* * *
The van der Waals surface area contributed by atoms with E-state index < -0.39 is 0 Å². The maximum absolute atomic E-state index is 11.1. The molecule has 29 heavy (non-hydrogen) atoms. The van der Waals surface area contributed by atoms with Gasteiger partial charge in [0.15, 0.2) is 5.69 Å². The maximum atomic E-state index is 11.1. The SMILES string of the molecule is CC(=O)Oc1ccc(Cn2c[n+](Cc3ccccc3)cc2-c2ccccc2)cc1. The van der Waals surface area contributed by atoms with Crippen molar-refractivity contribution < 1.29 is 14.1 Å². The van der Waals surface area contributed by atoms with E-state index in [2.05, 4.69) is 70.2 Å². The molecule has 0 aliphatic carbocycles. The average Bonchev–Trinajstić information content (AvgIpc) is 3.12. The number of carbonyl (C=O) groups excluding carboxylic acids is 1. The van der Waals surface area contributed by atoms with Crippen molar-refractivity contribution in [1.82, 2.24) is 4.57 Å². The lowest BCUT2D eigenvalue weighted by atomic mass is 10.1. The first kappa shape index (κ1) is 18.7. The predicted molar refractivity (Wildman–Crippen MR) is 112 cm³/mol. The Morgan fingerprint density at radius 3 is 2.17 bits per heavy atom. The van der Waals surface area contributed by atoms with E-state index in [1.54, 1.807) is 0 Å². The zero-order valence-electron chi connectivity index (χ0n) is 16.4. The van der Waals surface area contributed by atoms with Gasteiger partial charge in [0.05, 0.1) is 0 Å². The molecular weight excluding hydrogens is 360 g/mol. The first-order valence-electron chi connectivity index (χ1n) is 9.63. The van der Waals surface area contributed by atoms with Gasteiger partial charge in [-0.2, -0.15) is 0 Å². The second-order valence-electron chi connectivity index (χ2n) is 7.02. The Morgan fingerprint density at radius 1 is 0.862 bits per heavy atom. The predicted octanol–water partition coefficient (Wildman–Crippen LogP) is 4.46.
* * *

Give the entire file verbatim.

The van der Waals surface area contributed by atoms with E-state index < -0.39 is 0 Å². The maximum absolute atomic E-state index is 11.1. The molecule has 29 heavy (non-hydrogen) atoms. The van der Waals surface area contributed by atoms with Gasteiger partial charge in [0.15, 0.2) is 5.69 Å². The maximum atomic E-state index is 11.1. The SMILES string of the molecule is CC(=O)Oc1ccc(Cn2c[n+](Cc3ccccc3)cc2-c2ccccc2)cc1. The van der Waals surface area contributed by atoms with Crippen molar-refractivity contribution < 1.29 is 14.1 Å². The van der Waals surface area contributed by atoms with E-state index in [2.05, 4.69) is 70.2 Å². The molecule has 0 aliphatic carbocycles. The average Bonchev–Trinajstić information content (AvgIpc) is 3.12. The number of carbonyl (C=O) groups excluding carboxylic acids is 1. The van der Waals surface area contributed by atoms with Crippen molar-refractivity contribution in [1.82, 2.24) is 4.57 Å². The lowest BCUT2D eigenvalue weighted by atomic mass is 10.1. The first kappa shape index (κ1) is 18.7. The predicted molar refractivity (Wildman–Crippen MR) is 112 cm³/mol. The Morgan fingerprint density at radius 3 is 2.17 bits per heavy atom. The van der Waals surface area contributed by atoms with E-state index in [1.54, 1.807) is 0 Å². The zero-order valence-electron chi connectivity index (χ0n) is 16.4. The van der Waals surface area contributed by atoms with Gasteiger partial charge in [0.05, 0.1) is 0 Å². The molecular weight excluding hydrogens is 360 g/mol. The first-order valence-electron chi connectivity index (χ1n) is 9.63. The van der Waals surface area contributed by atoms with Gasteiger partial charge in [-0.2, -0.15) is 0 Å². The second-order valence-electron chi connectivity index (χ2n) is 7.02. The Morgan fingerprint density at radius 1 is 0.862 bits per heavy atom. The predicted octanol–water partition coefficient (Wildman–Crippen LogP) is 4.46.